While growing hops isn’t for the faint of heart, it’s certainly not as hard as it’s made out to be by both brewers and gardeners alike. In this article, we’ll take a look at the most popular types of hops for brewing beer, how to cultivate hops at home from start to finish, and some of the signature flavors that different types of hops impart to a finished bottle of delicious craft brew.
While there are dozens of different types of hops, all with their own unique characteristics making them prized varieties for brewing, there are a few standout cultivars that brewers around the world use:


Amarillo hops are so popular that larger brewers actually buy up the production quotas for commercial hop growers years in advance to lock down a supply. Growing Amarillo hops yourself allows you to bypass the incredibly high commercial demand for this hop variety.
Amarillo hops are prized for their flowery aroma with light citrus notes. They have a medium bittering value, making them a versatile hop to use in many different styles of beer.


Cascade hops are a staple of American craft beer. They were developed in the mid-1950s by the OSU breeding program, perfected, and then released for wider cultivation in the early 1970s.
These hops have a similar aroma and flavor to Amarillo hops, but with the addition of spicy and grapefruit notes, which make them a popular and unique choice for home brewing.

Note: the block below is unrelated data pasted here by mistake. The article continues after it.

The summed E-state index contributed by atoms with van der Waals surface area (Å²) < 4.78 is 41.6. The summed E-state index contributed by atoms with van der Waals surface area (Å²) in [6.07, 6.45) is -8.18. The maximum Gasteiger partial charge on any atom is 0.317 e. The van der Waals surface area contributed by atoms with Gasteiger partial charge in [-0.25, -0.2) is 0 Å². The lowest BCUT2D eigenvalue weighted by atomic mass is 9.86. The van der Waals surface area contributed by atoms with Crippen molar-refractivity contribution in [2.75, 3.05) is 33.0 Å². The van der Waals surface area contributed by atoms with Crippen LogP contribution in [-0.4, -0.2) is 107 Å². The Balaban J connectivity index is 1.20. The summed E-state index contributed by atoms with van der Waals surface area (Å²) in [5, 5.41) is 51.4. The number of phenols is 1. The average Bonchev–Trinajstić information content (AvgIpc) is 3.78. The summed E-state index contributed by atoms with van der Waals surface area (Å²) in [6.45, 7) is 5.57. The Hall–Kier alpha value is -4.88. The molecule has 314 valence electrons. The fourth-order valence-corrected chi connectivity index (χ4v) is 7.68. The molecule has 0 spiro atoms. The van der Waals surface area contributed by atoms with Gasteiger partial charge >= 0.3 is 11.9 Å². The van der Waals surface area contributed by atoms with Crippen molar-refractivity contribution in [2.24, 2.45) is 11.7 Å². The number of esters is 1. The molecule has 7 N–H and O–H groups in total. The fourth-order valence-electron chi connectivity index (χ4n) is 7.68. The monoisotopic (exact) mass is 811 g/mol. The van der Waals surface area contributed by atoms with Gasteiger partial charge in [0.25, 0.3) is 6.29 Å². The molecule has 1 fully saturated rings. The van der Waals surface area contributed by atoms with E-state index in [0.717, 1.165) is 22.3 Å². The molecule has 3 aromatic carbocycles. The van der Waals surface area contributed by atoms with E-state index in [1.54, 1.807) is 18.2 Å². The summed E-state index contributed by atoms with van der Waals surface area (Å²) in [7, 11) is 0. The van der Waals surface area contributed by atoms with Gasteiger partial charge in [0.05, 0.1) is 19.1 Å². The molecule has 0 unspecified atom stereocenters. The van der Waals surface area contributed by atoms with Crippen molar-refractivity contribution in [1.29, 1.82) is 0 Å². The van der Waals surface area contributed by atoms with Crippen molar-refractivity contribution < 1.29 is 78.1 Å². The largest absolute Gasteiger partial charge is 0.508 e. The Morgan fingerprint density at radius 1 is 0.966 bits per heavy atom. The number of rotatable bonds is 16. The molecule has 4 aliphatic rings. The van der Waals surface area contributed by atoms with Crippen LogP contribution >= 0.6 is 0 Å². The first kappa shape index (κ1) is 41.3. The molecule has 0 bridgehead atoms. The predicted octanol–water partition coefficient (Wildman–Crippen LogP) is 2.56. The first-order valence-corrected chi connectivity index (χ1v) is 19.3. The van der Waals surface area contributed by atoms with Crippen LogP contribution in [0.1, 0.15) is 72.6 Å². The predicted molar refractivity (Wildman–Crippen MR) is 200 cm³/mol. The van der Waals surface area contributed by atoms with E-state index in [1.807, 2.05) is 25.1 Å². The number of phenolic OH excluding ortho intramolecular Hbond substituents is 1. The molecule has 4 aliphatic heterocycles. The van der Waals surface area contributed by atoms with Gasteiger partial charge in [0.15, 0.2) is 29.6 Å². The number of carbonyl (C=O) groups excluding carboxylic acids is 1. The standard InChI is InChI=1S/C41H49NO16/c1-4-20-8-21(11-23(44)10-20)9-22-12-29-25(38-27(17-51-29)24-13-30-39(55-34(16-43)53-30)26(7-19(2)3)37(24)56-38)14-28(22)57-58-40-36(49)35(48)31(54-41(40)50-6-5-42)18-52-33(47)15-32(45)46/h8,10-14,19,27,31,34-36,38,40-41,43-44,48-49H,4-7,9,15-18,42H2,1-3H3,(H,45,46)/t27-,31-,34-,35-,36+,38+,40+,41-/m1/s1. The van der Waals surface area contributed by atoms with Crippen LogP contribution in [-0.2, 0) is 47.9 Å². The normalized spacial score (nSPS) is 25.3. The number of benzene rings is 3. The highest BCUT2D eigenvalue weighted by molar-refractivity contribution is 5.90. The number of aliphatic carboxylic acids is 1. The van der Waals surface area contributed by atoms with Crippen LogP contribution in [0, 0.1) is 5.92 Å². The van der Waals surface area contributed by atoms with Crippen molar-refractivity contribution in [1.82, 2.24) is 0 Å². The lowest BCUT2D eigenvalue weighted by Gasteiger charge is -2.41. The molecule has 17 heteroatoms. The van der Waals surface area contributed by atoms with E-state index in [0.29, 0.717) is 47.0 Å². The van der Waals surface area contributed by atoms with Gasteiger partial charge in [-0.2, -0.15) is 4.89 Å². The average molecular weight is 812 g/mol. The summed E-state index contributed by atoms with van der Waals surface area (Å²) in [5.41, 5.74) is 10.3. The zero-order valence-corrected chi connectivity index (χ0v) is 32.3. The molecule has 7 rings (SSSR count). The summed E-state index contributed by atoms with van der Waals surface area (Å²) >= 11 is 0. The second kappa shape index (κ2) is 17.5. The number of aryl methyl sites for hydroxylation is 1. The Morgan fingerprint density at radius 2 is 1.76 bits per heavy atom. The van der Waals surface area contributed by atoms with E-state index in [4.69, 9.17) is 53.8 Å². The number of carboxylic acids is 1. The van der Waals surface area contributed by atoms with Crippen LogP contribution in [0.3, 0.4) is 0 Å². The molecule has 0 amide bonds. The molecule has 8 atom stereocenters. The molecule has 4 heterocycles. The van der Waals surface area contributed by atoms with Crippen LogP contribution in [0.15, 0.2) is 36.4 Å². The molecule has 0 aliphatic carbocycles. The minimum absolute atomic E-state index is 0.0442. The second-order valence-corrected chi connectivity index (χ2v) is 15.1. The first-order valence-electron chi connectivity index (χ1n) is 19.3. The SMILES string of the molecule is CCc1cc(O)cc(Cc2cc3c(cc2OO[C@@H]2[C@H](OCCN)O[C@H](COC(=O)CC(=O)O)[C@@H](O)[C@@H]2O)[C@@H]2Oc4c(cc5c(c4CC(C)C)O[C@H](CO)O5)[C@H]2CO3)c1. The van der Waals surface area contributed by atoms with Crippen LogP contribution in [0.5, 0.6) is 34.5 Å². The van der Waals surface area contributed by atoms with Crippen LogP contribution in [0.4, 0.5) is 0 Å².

Centennial hops are a relatively new cultivar, having been released in 1990 by a couple of breeders. They’re best described as a combination of Cascade hops and Chinook hops (covered below). The best way to describe the flavors and aromas of Centennial hops is to imagine Cascade hops “on steroids.” There’s a reason that Centennial hops are referred to as “Super Cascade,” after all!


Chinook hops have the most earthy and natural aroma and flavor, imparting both spice and pine to the beers in which they’re used. They’re fast becoming a favorite of small-scale microbreweries and home brewers alike for their unique flavors and alpha acid content.
If you’re used to growing more traditional plants, starting to grow hops may be a shock to your system. Unlike many plants, hops are climbers and require extensive trellises for best results.
When planting hops, it’s important to plant in a south-facing area. Be sure to dig at least 12” deep before you plant them and leave ample space between each individual plant (about 5’ or so).
Because hops are climbing plants, you need to plant them near a fence or wall, or construct a trellis system so they can climb properly. Many growers have success with a trellis system that connects each trellis to the next by string, twine, or wire at the top of each individual trellis.
Hops do not like dry soil, so be sure to keep it moist as often as possible. For best results, mulch with organic matter for moisture retention and some added nutrition. Be sure to fertilize liberally throughout the season as well, as hops are relatively heavy feeders.